Note to my inner brat
Allaboutwriting is running a publishing month during November and have asked writers and publishers for guest blog posts on various aspects of the craft. Other pieces include posts by industry professionals like Janet van Eeden, David Chislett and Wesley Thompson. Here’s mine:
I’m in the middle of writing a solo novel and I’m having a bit of a wobbly at the moment. It was all going so well. I would get up, have ideas and batter out a couple of thousand words in the morning. For two days, that is. Before that was Monday and, of course, I had to reboot from the weekend. I’m a father of two young children, you understand. The week before was okay: a good day, a bad day, a mediocre day, two days lost to paying work. Don’t get me wrong, I like earning some money to help my wife pay the bills, but I really what I want to do is write. Except when I have the time to write, when I prefer to agonise.
Don’t you hate people who update you on their poxy word counts?
I work at home as a freelance editor, proofreader, general book-production guy, and this quarter I’m lucky enough to have two regular part-time retainers which allow me at least half my working days to write. I’ve jumped on this space to work on this solo novel, and realise that it may well be the last time I have the luxury of so much time to work on unsolicited, unpaying work.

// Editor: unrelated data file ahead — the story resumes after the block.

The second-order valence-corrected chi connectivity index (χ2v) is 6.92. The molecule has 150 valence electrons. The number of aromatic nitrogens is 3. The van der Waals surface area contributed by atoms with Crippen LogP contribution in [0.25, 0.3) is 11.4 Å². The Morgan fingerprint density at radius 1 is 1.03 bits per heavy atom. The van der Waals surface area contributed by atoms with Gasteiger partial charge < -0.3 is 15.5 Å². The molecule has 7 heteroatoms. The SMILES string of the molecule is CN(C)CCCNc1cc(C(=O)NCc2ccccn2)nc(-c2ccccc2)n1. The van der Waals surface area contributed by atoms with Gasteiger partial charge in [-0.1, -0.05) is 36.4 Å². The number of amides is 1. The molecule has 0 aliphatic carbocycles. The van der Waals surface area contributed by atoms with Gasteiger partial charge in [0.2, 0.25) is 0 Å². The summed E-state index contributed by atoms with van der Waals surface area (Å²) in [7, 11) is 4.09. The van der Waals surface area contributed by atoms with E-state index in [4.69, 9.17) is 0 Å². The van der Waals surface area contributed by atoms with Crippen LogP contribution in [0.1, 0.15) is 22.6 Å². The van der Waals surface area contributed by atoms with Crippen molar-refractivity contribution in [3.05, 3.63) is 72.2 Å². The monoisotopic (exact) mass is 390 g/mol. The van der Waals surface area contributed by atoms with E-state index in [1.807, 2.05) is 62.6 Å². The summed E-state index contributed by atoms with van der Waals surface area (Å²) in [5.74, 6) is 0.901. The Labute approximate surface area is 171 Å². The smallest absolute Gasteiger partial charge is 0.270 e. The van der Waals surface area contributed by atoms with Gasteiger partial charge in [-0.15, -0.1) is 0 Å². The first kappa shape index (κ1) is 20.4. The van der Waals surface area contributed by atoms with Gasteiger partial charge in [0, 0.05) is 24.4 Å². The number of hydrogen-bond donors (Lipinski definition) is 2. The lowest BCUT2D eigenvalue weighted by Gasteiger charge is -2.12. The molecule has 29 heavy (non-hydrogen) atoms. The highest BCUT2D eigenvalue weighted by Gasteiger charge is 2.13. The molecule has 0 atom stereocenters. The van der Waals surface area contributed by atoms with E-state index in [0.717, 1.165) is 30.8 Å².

It doesn’t always feel luxurious, arriving at the page in the morning knowing that time is finite and that I owe this draft to my family, who graciously allow me to idle at half-speed and indulge in my hobby instead of filling up my gaps with paid work, and to my writing partner, who’s patiently waiting until January to start our next collaborative novel – one that we’ve actually been paid an advance to write. It’s sort of like if you told your bank manager you were actually not going to repay that loan but were going to move to Tahiti and carve aardvarks out of coconuts. It’s utter self-indulgence, I know, and that knowledge often drives me to work on the novel rather than mess around.
But sometimes my inner brat rebels at all the pressure. It tells me in unconvincing hippie tones, ‘Chill out, what’s all the striving for?’ And despite the bad California accent, it’s rather compelling sometimes. Yes, I would rather play solitaire all day. Yes, I would rather treat my inner brat to a movie date. Yes, I would rather tweet and facebook all day and hope that people laugh at my jokes. Yes, I would rather lie on the floor and read my book.
NO, I wouldn’t. I’d like to write this novel.
More honestly, I’d like to have written this novel. I’m enjoying it. (I know there are lots of writers’ advice columns which warn you against enjoying your own work because it’s a sure sign that blah blah blah – but if you’re not enjoying it, I wonder, why will anyone else?) I wish I could read more than the half I’ve written. I want to know what happens. I can’t wait for my wife to read it, then my writing friends, then an agent who’ll fall off his chair because it’s so good and sign me up, then the publishers who will come to physical blows over it, then millions of fans and then the movie producers and then, and then, you know … and then.